A couple of years back fasting was the latest and greatest in the world of diets and nutrition.
Hailed as the answer to a range of health issues from high blood cholesterol and blood pressure to diabetes as well as weight loss, it seemed that all we really needed to do to get healthier was to stop eating, at least occasionally.
Fast forward a few years and it is not uncommon to people describe themselves as ‘fasting’ and you can even buy entire programs that adjust the calories of your daily meals to factor in a day or two of low-calorie eating.
But as is the case with literally all diets, fasting does not work for everyone.
So if you are trying to reap the benefits of fasting with no apparent results, here are some of the reasons why.
1) You are fasting for too long
There are two variations of fasting – low-calorie days alternated with regular eating, and extended overnight fasts where you may not eat for a period of 12-18 hours.
When we change our diet in any way, we generally get some results. Over time, the body then adjusts to the new regime and the results, or in this example, weight loss slows.
This is not to say that the regime will never work again, rather slight tweaks and adjustments can get things moving again. For example, fasting for only 14 hours instead of 16, or altering eating times so you are eating earlier in the day.
Change is always the key when you are experiencing a plateau on any weight loss program.
2) You are cheating
For some, even the idea of fasting can be psychologically challenging.
This perceived restriction can lead to an increased focus on food and eating and a few little extras slipping in, even though you may tell yourself that they do not count.
For fasting to be effective, you really need to fast, with the exception of water, black or herbal tea and black coffee.
3) You are exercising a lot
Physiologically there is a big difference between an exercising body and a sedentary one, especially when it comes to calorie restriction, which is a secondary result of fasting.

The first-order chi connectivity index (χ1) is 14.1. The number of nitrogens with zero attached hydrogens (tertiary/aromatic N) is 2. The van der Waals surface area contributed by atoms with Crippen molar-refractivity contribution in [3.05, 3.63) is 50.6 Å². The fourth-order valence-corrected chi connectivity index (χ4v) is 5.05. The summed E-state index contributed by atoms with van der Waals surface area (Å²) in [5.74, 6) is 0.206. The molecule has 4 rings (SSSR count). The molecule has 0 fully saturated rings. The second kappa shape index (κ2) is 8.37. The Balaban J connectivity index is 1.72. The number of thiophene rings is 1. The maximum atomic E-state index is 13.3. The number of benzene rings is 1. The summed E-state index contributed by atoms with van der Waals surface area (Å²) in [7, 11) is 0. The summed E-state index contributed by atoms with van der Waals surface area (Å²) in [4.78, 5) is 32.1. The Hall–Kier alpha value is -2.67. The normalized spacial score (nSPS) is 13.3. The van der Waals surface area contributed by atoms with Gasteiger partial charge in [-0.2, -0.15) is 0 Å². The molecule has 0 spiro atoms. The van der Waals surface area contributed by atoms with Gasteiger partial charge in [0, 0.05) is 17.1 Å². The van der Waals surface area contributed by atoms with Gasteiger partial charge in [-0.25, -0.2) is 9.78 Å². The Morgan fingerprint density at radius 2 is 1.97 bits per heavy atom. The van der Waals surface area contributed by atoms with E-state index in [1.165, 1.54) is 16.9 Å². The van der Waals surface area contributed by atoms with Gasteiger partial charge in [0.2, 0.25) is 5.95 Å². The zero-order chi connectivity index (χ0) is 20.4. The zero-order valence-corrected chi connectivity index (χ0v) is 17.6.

Active muscles require significantly more carbohydrates and calories and if you are continuing your regular training regime but overly restricting carbs and calories due to your fast you may find that the body is reluctant to metabolise extra fat, rather clinging on to it due to an insufficient intake of calories.
The answer? Either reduce your training load when fasting or increase your overall calorie intake even on fasting days by 200 calories per hour of high-intensity exercise you are doing.
4) You are already fatigued
For some people, their approach to life and weight loss is that more is better. This can translate into exhausted, overworked, time-poor people putting more and more pressure on their tired body when they want to lose weight.
The issue with that is that high levels of stress hormones, thyroid dysfunction and high insulin levels can all interfere with our ability to lose body fat, no matter what diet we are doing.
For this reason, if you are finding that any kind of diet, including fasting, is not budging any kilos, a trip to the GP to check your overall health may be what you need rather than another relatively strict diet.
5) You are not hungry anymore
Hunger is the physiological sensation to suggest that you are metabolising your food well.
If you are not experiencing hunger regularly, even when you fast for extended periods, it suggests that your body is potentially in starvation mode, not eating the right mix of macronutrients and calories at the right times.
For this reason, fasting may not be the best option for you. Instead, becoming reacquainted with your body’s natural hunger and fullness signals with the help of a dietitian may be a better weight loss strategy.
Susie Burrell is a nutritionist. Continue the conversation on Twitter @SusieBDiet.